How to Calculate Cut and Fill for Earthworks Projects

by | Sep 6, 2017 | Earthworks

We often get asked how earthworks volumes are calculated in our software. In this post we describe the methods that are commonly used to calculate volumes in earthworks software, including the triangular prism method that all our software is based on.  We hope it’s a useful resource both for those using software and manual methods to calculate their earthworks volumes.


The cross section method involves plotting cross sections of the existing and proposed levels at regular intervals across the project site. For each of the cross sections, the cut area and the fill area is determined. The volume between each pair of sections is estimated by multiplying the average cut or fill area of the two sections by the distance between them. Once these volumes have been calculated for each pair of sections the total cut and fill volumes are obtained by adding them all together.

There are several different methods used to determine the areas of cut and fill, once the sections have been plotted. Perhaps the simplest (but most time consuming) method is to plot the sections on gridded paper and count the grid cells of the cut and fill areas. Multiplying the cell count by the area represented by each of the grid cells gives the cut or fill area for the section. Other methods include drawing the sections in CAD and exporting areas or calculating areas mathematically using the trapezoidal rule. The spreadsheet included with this article includes formulae which have automated the process of calculating section areas using the trapezoidal rule. This can save a great deal of time if you are using the cross section method.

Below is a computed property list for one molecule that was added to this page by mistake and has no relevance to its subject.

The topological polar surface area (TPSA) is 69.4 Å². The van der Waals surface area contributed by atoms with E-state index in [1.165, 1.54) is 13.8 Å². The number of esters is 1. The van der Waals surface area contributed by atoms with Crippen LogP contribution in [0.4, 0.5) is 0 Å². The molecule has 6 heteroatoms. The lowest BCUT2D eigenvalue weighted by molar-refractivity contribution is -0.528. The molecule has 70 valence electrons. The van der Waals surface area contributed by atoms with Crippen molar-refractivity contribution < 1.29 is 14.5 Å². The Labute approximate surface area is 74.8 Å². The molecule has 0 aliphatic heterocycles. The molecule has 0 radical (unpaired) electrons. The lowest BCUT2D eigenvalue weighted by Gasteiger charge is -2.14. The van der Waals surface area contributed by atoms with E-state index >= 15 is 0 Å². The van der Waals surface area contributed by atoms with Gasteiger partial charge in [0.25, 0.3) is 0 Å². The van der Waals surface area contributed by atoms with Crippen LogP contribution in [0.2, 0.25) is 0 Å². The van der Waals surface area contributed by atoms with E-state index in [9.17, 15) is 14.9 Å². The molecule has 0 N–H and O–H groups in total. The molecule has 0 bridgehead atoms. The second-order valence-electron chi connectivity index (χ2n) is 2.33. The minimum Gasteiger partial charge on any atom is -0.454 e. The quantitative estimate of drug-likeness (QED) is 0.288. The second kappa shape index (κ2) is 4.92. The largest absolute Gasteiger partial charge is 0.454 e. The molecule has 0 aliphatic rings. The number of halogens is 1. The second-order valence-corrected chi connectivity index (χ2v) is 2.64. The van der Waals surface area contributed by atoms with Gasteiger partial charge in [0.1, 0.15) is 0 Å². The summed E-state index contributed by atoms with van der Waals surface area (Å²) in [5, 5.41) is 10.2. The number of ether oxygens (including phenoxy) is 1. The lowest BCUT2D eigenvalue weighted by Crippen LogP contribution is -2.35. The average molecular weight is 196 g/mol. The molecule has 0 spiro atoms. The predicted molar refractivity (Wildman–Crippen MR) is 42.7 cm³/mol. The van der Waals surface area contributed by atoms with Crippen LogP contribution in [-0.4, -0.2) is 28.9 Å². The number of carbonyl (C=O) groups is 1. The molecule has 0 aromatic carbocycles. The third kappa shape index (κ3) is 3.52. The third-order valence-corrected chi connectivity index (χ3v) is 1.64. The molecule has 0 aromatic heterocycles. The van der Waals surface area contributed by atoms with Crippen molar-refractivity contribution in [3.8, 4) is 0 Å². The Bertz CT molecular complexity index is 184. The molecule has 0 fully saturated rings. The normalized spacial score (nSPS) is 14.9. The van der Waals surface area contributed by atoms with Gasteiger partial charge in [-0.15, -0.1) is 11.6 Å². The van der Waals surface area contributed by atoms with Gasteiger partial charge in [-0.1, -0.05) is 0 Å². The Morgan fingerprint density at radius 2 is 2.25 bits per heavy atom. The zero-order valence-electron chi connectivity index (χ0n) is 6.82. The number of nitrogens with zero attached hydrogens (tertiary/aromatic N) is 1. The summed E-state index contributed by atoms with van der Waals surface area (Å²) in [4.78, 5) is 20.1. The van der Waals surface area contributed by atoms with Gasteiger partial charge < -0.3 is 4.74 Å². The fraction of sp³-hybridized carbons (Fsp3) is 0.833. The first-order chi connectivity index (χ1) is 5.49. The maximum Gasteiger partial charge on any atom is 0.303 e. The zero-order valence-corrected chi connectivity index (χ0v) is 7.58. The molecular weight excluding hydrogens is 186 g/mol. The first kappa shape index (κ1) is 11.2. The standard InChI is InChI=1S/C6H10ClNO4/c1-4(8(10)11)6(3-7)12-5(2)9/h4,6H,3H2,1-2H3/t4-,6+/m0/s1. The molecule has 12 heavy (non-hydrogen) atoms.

The accuracy of the cross section method depends to a large degree on the distance you choose to set between the sections. Closer sections improve the accuracy of the estimate, but take longer to estimate. A balance has to be made between accuracy on the one hand, and speed of generating the estimate on the other.

One of the great advantages of this method is that cross sections are generated in the process. These provide a useful visual summary of the estimation, which present the cut and fill depths across the project in a very clear way. One of the disadvantages off the method is that it can be extremely laborious to extract cross sections from the drawing, and to determine the areas of the sections.

Sections are drawn at equal intervals through the project. For each section line the cut area and the fill area is determined. The volume between two sections is determined as the average area of the two sections multiplied by the distance between them. By adding together the volumes between all of the sections the total cut and fill volumes are obtained.